Raiders sign rookie OT Sharpe, LB Lee, all four seventh-round draft picks

Raiders sign rookie OT Sharpe, LB Lee, all four seventh-round draft picks

The Raiders signed several members of their 2017 draft class, the team announced on Friday. Later round picks put pen to paper following the first week of OTAs, which began on Monday.

Fourth-round offensive tackle David Sharpe and fifth-round linebacker Marquel Lee highlight this group of signings, as both players inked four-year rookie contracts.

All four seventh-round picks also signed their first professional contract. That group includes running back Elijah Hood, safety Shalom Luani, offensive lineman Jylan Ware and defensive tackle Treyvon Hester.

These deals aren’t hard to work out. The NFL and the league’s players union agreed on a rookie wage scale in the last collective bargaining agreement that slots salaries by draft order, which leaves little negotiating room within the set payment structure.

The team’s top picks remain unsigned, though they’ll get done in time. First round cornerback Gareon Conley, second-round safety Obi Melifonwu and third-round defensive tackle Eddie Vanderdoes remain unsigned.

Here’s a list of estimated contract values over a four-year rookie deal for each signed draft pick, per spotrac.com:

OT David Sharpe (No. 129 overall): $2,986,415 total; $586,415 signing bonus
LB Marquel Lee (No. 168 overall): $2,653,693 total; $253,693 signing bonus
S Shalom Luani (No. 221 overall): $2,494,414 total; $94,414 signing bonus
OT Jylan Ware (No. 231 overall): $2,484,295 total; $84,295 signing bonus
RB Elijah Hood (No. 242 overall): $2,469,750 total; $69,750 signing bonus
DT Treyvon Hester (No. 244 overall): $2,468,601 total; $69,750 signing bonus

Marquel Lee gets to play for his father's favorite team: 'He started bawling'

Marquel Lee gets to play for his father's favorite team: 'He started bawling'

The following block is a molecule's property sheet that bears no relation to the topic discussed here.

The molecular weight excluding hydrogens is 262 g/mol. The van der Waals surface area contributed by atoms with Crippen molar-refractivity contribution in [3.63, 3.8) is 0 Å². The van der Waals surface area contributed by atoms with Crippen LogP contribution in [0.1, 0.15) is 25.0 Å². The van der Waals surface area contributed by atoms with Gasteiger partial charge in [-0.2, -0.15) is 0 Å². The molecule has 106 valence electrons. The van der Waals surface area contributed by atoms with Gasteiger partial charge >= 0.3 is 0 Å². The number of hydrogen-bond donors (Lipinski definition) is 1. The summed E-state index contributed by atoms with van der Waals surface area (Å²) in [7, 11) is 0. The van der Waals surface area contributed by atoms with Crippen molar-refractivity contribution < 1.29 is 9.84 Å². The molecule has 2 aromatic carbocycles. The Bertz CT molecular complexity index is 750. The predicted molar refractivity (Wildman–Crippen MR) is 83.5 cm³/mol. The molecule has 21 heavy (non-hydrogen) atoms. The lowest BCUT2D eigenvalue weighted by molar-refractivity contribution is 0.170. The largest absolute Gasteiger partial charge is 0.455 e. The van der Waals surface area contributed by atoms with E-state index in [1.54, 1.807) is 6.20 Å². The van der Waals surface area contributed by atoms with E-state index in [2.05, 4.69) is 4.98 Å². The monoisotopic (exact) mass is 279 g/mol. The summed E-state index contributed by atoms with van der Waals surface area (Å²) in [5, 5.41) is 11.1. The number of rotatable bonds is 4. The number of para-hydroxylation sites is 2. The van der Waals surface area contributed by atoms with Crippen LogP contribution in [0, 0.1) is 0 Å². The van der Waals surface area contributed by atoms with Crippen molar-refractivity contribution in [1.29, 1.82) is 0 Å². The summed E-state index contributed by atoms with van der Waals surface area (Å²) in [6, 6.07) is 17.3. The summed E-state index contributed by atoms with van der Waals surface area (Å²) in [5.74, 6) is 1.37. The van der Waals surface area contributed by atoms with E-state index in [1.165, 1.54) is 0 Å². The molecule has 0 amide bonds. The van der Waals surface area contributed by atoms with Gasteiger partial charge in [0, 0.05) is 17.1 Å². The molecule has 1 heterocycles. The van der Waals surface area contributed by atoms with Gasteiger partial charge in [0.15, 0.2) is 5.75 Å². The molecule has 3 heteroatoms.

ALAMEDA -- Marquel Lee’s NFL draft weekend wasn’t always fun, a byproduct of high hopes unrealized. The former Wake Forest linebacker wanted to go early, but slid into Saturday and waited well into the fifth round before his phone lifted spirits.

A 510 area code brought Lee out of an emotional rut, one so deep he started wondering whether he’d get drafted at all.

“When I got the call from the Raiders, everything changed,” Lee said in the latest episode of NBC Sports California’s Raiders Insider Podcast. “I was so excited to play for this organization.”

Marquel Lee wasn’t the only one. His father jumped over the moon.

“He might’ve been more excited than I was,” Marquel Lee said. “He started bawling. I’ve never seen my dad cry like that.”

Corey Lee’s tears don’t come easy. He’s a no-nonsense military man who served 11 years in the Navy before entering the private sector. He was a strict but fair father and football coach who instilled the discipline and work ethic required for his son to realize great potential.

Corey Lee is also a lifelong Raiders fan. Seeing his son get drafted by his favorite team created a perfect emotional storm.

“I’m as die-hard as they get,” Corey Lee said. “When they called his name in the fifth round, it was such a great, powerful moment. There was some relief, because he worked so hard and sacrificed to reach this point. When families were on vacation, we were in summer camps and working out hard.

“Everything we did was to prepare him for the next level. I was so proud to see him achieve a goal he had.”